A few months into a new job as Food and Health Project Manager for Interior Health (the health authority that serves British Columbia’s southeast region), I was asked to lead a storytelling workshop at the Population Health conference.
The invitation was not totally out of the blue. Storytelling had been part of my community development work in northern B.C.
I figured a three-hour workshop would be easy, though the audience might be skeptical of the value of storytelling in a health context. I was well prepared until, a week before the conference, the terms changed.
The organizers had shifted their thinking. Storytelling would no longer be a sideshow. It would be the main attraction.
Two and a half days with administrators, managers, front-line staff…that’s an enormous investment of resources. It had to be worthwhile.
Naramata Centre, setting for the workshop
I had used a narrative approach in all my community development work. I had promoted storytelling as an essential part of any non-profit’s bag of tools. What I hadn’t done was preach the storytelling gospel to management and staff of a bureaucracy with 18,000 employees. I felt like a very small frog in an ocean-sized pool.
We started the first session sitting in a large circle. I looked at all my new colleagues and wondered if I could pull it off.
Introductions began. One of the first to speak was Dr. Paul Hasselback, the Chief Medical Health Officer. Whatever he said would help set the tone for the event.
I was nervous. If he were skeptical of the value of storytelling, others might be less inclined to set aside any doubts they had brought with them.
I needn’t have worried. A year before, he had participated in an invitational conference in in Montréal. Sponsored by the Canadian Health Services Research Foundation, the focus of the conference had been…storytelling. [Details below.]
Dr. Hasselback talked about storytelling in the context of research, evaluation, and policy direction. He said we needed to be better at translating our work for a lay audience. We needed to tell better stories.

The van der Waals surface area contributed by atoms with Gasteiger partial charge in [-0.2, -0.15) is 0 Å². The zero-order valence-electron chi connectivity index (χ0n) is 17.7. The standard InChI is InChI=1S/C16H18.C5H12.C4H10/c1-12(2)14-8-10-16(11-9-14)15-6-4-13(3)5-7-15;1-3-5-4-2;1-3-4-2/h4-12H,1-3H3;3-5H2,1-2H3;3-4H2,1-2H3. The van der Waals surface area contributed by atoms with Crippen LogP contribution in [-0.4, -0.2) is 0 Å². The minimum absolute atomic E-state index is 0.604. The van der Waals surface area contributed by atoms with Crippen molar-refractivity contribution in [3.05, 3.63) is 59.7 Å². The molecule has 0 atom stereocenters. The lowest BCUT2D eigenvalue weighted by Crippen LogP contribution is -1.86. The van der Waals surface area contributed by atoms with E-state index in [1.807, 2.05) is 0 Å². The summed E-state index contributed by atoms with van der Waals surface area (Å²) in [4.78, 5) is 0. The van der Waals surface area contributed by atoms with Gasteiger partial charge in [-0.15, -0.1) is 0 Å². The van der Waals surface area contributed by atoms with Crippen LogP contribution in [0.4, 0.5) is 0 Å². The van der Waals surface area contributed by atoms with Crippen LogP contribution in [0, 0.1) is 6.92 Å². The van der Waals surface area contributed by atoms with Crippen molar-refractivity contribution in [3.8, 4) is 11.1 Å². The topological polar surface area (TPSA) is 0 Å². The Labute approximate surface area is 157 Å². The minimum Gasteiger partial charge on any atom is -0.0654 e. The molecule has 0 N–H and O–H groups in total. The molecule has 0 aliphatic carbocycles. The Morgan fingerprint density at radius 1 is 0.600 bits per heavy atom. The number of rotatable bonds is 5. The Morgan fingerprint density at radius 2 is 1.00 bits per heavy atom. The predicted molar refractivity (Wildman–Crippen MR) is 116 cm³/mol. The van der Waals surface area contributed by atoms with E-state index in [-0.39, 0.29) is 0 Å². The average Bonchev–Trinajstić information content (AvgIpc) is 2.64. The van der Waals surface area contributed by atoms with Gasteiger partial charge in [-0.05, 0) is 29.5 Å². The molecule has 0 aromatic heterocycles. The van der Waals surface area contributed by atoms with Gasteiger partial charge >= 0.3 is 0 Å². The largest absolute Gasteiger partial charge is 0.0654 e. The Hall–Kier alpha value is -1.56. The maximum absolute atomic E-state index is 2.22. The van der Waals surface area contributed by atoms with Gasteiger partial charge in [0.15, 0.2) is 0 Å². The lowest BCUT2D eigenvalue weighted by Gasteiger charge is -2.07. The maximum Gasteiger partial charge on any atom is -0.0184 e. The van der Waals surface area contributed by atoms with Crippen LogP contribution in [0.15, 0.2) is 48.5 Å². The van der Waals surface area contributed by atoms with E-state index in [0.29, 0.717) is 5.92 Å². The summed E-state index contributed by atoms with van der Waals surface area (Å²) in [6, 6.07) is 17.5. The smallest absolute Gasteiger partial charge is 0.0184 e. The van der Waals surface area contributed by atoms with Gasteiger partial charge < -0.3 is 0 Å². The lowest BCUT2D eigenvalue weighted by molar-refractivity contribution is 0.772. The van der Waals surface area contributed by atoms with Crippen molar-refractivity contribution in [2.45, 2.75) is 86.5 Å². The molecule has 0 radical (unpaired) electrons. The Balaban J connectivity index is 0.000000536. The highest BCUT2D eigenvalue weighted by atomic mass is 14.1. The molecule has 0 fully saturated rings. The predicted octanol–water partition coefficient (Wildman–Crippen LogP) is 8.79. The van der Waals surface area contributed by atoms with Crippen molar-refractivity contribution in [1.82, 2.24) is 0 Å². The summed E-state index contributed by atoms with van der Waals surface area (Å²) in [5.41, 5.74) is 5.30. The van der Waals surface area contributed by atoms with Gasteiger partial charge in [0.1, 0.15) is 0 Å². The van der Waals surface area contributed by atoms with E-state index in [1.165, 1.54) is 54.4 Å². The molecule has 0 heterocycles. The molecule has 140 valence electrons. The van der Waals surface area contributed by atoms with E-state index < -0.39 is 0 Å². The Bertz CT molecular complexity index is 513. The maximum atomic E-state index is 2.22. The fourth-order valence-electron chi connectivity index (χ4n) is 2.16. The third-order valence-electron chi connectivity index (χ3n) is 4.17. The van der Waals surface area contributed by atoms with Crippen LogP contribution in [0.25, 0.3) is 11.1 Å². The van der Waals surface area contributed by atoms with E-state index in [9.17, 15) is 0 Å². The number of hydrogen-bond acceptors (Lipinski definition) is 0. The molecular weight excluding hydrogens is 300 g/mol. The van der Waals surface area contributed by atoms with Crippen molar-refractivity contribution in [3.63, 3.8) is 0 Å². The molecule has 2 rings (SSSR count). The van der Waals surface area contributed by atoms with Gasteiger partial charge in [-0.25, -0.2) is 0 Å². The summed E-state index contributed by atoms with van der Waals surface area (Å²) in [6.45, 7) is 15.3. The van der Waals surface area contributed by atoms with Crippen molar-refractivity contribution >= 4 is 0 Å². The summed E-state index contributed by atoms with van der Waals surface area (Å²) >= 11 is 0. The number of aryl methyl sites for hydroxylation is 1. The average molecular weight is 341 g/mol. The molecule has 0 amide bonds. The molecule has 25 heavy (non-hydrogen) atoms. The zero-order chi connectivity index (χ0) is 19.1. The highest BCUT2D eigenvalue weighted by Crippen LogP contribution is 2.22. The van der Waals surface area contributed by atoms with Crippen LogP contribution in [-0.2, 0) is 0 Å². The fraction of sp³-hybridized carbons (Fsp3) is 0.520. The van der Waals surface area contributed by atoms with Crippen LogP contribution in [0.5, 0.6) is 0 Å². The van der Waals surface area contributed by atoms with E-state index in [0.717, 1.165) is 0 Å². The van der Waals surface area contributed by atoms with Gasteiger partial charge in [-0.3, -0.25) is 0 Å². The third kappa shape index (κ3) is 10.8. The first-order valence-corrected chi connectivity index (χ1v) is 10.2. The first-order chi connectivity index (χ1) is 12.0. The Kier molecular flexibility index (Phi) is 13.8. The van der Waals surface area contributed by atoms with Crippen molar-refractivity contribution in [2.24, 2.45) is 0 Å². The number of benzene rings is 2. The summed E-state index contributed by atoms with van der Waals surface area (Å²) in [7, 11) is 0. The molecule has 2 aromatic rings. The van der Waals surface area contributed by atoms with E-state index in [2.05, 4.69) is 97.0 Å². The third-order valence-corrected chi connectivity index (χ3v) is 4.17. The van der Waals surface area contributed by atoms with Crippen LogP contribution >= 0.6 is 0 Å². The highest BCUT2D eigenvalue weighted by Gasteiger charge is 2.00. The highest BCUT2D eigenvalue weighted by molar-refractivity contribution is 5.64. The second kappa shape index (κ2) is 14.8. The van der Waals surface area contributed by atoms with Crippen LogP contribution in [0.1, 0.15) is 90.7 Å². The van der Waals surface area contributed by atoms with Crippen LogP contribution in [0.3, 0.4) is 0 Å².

I don’t know if the whole room relaxed, but I certainly did. This group of overly busy people had just been given permission to become storytellers. I had no doubt I was the right person to plant seeds in the soil Dr. Hasselback had loosened for me.
The evaluations were glowing, but I was most pleased by a direct and immediate result. Two days after the conference, one of the attendees opened a meeting with a story. This wasn’t just any meeting. It was a meeting called to deal with a particularly volatile issue. Staff came ready to pounce.
Beach at the Naramata Centre in British Columbia
The story, a metaphor for the controversy at hand, poured oil on the proverbial troubled waters. The temperature of the room dropped from boiling to warm. An explosive situation was defused.
Over the next few years, I had many opportunities to embed storytelling in the corporate culture of the health authority. I know I would have done it anyway, however the initial workshop had turned out. Storytelling has been part of my work since before I even knew what to call it.
But it made a difference to everything that came afterward that my new colleagues “got” it and gave me permission to share it.
In March 2003 the annual conference of the Canadian Health Services Research Foundation brought together “150 managers, policy makers, and health services researchers to understand the use and abuse of stories, but also to enhance their ability to effectively use stories and anecdotes to bring research to life and encourage evidence-based decisions.”
The conference report, “Once Upon a Time…The Use and Abuse of Storytelling and Anecdote in the Health Sector”, is organized in four sections:
- The Abuse of Stories and Anecdotes in the Health System
- Stories and Anecdotes in Health Services Research, Management, and Policy
- Characteristics of Effective Stories in the Health Sector
- Towards Evidence-Based Stories